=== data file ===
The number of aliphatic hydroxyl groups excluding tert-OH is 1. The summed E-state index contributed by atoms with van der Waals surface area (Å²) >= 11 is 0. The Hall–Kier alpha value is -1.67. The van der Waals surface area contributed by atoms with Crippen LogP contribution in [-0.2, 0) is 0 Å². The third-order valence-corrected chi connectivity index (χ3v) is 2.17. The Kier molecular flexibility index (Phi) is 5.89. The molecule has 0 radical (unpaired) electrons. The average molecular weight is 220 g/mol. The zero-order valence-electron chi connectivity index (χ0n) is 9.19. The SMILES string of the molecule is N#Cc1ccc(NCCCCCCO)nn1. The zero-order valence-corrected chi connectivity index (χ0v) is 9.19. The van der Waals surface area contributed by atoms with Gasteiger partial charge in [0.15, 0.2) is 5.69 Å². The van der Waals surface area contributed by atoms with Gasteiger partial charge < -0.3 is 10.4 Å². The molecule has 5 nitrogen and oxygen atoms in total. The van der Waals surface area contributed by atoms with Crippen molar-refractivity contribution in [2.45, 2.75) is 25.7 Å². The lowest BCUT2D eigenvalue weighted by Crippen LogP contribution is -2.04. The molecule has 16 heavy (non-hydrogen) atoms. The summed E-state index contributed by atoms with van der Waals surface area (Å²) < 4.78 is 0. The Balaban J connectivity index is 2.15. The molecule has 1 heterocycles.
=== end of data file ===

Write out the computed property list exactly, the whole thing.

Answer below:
The number of aliphatic hydroxyl groups excluding tert-OH is 1. The summed E-state index contributed by atoms with van der Waals surface area (Å²) >= 11 is 0. The Hall–Kier alpha value is -1.67. The van der Waals surface area contributed by atoms with Crippen LogP contribution in [-0.2, 0) is 0 Å². The third-order valence-corrected chi connectivity index (χ3v) is 2.17. The Kier molecular flexibility index (Phi) is 5.89. The molecule has 0 radical (unpaired) electrons. The average molecular weight is 220 g/mol. The zero-order valence-electron chi connectivity index (χ0n) is 9.19. The SMILES string of the molecule is N#Cc1ccc(NCCCCCCO)nn1. The zero-order valence-corrected chi connectivity index (χ0v) is 9.19. The van der Waals surface area contributed by atoms with Gasteiger partial charge in [0.15, 0.2) is 5.69 Å². The van der Waals surface area contributed by atoms with Gasteiger partial charge < -0.3 is 10.4 Å². The molecule has 5 nitrogen and oxygen atoms in total. The van der Waals surface area contributed by atoms with Crippen molar-refractivity contribution in [2.45, 2.75) is 25.7 Å². The lowest BCUT2D eigenvalue weighted by Crippen LogP contribution is -2.04. The molecule has 16 heavy (non-hydrogen) atoms. The summed E-state index contributed by atoms with van der Waals surface area (Å²) < 4.78 is 0. The Balaban J connectivity index is 2.15. The molecule has 1 heterocycles.